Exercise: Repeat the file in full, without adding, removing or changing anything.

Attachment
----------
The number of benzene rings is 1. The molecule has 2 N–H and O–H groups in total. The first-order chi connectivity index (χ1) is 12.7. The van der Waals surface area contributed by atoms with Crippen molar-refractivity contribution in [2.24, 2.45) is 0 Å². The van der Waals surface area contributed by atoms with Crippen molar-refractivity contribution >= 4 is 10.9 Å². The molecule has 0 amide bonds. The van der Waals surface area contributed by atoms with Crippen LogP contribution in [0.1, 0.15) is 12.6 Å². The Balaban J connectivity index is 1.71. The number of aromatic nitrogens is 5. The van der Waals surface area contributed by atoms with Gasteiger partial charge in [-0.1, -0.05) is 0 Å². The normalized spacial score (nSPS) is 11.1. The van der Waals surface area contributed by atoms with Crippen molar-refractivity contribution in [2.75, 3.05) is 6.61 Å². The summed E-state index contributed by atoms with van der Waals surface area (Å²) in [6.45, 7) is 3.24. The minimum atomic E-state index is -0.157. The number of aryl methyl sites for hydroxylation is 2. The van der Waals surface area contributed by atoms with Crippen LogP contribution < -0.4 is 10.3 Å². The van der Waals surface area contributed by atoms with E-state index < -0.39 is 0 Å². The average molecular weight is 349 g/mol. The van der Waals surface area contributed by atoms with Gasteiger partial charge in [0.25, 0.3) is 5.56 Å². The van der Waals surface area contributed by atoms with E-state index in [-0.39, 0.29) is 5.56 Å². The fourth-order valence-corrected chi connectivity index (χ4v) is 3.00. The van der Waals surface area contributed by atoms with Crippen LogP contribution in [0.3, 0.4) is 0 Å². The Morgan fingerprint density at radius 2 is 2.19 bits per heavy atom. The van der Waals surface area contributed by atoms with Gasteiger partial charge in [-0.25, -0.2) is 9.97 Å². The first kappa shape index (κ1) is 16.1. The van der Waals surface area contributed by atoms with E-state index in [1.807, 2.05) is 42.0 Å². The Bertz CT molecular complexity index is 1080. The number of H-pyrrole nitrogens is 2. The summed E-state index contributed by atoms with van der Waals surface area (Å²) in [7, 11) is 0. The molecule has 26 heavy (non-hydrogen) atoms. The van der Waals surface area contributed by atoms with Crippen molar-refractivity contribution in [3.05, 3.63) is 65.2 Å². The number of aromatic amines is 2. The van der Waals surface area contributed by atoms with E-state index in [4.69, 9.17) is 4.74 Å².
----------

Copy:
The number of benzene rings is 1. The molecule has 2 N–H and O–H groups in total. The first-order chi connectivity index (χ1) is 12.7. The van der Waals surface area contributed by atoms with Crippen molar-refractivity contribution in [2.24, 2.45) is 0 Å². The van der Waals surface area contributed by atoms with Crippen molar-refractivity contribution >= 4 is 10.9 Å². The molecule has 0 amide bonds. The van der Waals surface area contributed by atoms with Crippen LogP contribution in [0.1, 0.15) is 12.6 Å². The Balaban J connectivity index is 1.71. The number of aromatic nitrogens is 5. The van der Waals surface area contributed by atoms with Gasteiger partial charge in [-0.1, -0.05) is 0 Å². The normalized spacial score (nSPS) is 11.1. The van der Waals surface area contributed by atoms with Crippen molar-refractivity contribution in [2.75, 3.05) is 6.61 Å². The summed E-state index contributed by atoms with van der Waals surface area (Å²) in [6.45, 7) is 3.24. The minimum atomic E-state index is -0.157. The number of aryl methyl sites for hydroxylation is 2. The van der Waals surface area contributed by atoms with Crippen LogP contribution < -0.4 is 10.3 Å². The van der Waals surface area contributed by atoms with E-state index < -0.39 is 0 Å². The average molecular weight is 349 g/mol. The van der Waals surface area contributed by atoms with Gasteiger partial charge in [0.25, 0.3) is 5.56 Å². The van der Waals surface area contributed by atoms with E-state index in [-0.39, 0.29) is 5.56 Å². The fourth-order valence-corrected chi connectivity index (χ4v) is 3.00. The van der Waals surface area contributed by atoms with Crippen LogP contribution in [0.3, 0.4) is 0 Å². The Morgan fingerprint density at radius 2 is 2.19 bits per heavy atom. The van der Waals surface area contributed by atoms with Gasteiger partial charge in [-0.25, -0.2) is 9.97 Å². The first kappa shape index (κ1) is 16.1. The van der Waals surface area contributed by atoms with E-state index in [1.807, 2.05) is 42.0 Å². The Bertz CT molecular complexity index is 1080. The number of H-pyrrole nitrogens is 2. The summed E-state index contributed by atoms with van der Waals surface area (Å²) in [7, 11) is 0. The molecule has 26 heavy (non-hydrogen) atoms. The van der Waals surface area contributed by atoms with Crippen molar-refractivity contribution in [3.05, 3.63) is 65.2 Å². The number of aromatic amines is 2. The van der Waals surface area contributed by atoms with E-state index in [4.69, 9.17) is 4.74 Å².